erment process designed to enable girls and boys to understand the gender construct of the society they live in including teen pregnancy, sexual gender based violence, boy- girl relationships among others.

Waithaka, also a teacher at the school, said that the students translate the problems they have identified and analysed, as well as the solutions, into a theatre performance.

‘Tuseme empowerment process uses the theatre for development approach, which exposes participatory methodologies and gives a voice to the girls and boys to express themselves,’ she said.

She divulged that the students themselves identify the theatrical forms they are most familiar with, and the ones that they want to use to communicate their views on the identified problems.

‘Some of the artistic forms they use in theatrical performance include drama, dance, song, storytelling, rap, poetry, and recitations,’ she said, adding that the club also performs to the other students and also parents during parents’ meetings.

On his part, E
van Githaka, another Tuseme club patron said since the start of the club, they have seen a positive impact in the behavioral habits of the girls and boys.

‘Positive attitude is the key to excellence. We encourage our students to speak out against harmful cultural practice,’ he said, adding that teachers open the door to success but the pupils must enter themselves.

He said that the school through the programme has received computer desktops and internet connectivity which has enabled the students to become computer literate.

FAWE Kenya Murang’a County coordinator Pauline Masese said the introduction and formation of Tuseme Clubs is one of the key interventions where the learners will get to learn about human sexuality, share about issues affecting them and also come up with solutions that will help end the problems they face.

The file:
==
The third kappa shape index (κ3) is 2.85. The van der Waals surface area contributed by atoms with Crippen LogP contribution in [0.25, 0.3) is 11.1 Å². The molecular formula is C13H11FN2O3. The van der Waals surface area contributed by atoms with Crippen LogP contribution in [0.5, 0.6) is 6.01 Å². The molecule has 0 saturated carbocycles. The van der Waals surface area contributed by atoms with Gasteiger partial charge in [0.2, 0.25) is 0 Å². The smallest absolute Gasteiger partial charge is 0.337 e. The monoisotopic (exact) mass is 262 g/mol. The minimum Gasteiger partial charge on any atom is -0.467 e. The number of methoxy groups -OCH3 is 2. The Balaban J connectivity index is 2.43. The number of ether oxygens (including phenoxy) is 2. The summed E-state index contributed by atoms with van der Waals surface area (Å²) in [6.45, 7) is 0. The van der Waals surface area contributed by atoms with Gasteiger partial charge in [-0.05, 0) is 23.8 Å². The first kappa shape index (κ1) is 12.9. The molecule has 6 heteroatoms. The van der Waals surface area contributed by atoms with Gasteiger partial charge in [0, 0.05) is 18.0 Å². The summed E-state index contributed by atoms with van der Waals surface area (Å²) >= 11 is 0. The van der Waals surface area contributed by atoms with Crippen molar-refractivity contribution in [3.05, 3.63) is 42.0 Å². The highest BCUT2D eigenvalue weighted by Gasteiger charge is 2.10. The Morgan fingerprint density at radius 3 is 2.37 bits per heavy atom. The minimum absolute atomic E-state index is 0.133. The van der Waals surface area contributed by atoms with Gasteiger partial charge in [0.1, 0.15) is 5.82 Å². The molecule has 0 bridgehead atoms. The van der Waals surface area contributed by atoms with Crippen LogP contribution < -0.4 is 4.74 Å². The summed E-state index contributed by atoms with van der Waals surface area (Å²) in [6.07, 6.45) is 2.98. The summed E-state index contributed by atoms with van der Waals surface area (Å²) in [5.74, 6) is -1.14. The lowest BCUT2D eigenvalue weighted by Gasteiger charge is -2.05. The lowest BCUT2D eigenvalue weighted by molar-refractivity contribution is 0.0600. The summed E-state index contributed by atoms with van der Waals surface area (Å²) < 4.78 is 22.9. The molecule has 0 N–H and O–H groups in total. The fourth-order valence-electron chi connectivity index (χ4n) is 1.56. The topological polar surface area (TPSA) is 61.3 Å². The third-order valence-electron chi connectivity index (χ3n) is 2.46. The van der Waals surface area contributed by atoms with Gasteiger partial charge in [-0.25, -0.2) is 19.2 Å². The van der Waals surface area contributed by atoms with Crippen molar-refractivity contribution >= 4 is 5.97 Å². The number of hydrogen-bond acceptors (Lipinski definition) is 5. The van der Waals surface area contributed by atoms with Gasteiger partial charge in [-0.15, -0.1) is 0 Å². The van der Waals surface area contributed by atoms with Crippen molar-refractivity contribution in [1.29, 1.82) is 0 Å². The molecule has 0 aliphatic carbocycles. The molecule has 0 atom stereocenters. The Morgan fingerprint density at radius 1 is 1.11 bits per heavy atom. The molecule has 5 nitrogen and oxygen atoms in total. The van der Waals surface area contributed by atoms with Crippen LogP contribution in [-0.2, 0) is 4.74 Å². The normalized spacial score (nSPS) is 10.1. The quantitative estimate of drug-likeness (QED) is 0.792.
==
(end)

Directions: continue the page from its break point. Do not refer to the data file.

Masese said the club presents an opportunity for the students to bring out their creativity, to use their cultural heritage or the theatrical expressions in their community and to sp
eak out.

‘Through the guidance of the patrons, the students learn about life skills training that empower them to deal with gender-based impediments to education and self-development within and outside the school environment,’ she said.

She noted that since the inception of Tuseme Clubs in the year 2022, the programme has established 160 clubs in selected schools across 20 counties in Kenya.

‘Eight-mapped schools have been selected in each of the 20 counties where the programme is being implemented,’ she said, adding that students are also gaining knowledge on effective peer leadership skills within the clubs in their respective schools.

The Tuseme Club model is implemented under the Imarisha Msichana programme, a partnership between FAWE and MasterCard Foundation. The programme, funded by MasterCard Foundation aims at significantly reducing teenage pregnancy in Kenya as a major barrier to adolescent girls and young women’s participation in quality education.

The programme is being implemented in 20 coun
ties of ; Nakuru, Nairobi, Machakos, Elgeyo Marakwet, Kiambu, Garissa, Bungoma, Kakamega, Nyeri, Migori, Murang’a, Kajiado, Narok, Homa-Bay, Trans-Nzoia, Nyandarua, Busia, Meru, Siaya, and Turkana.

Source: Kenya News Agency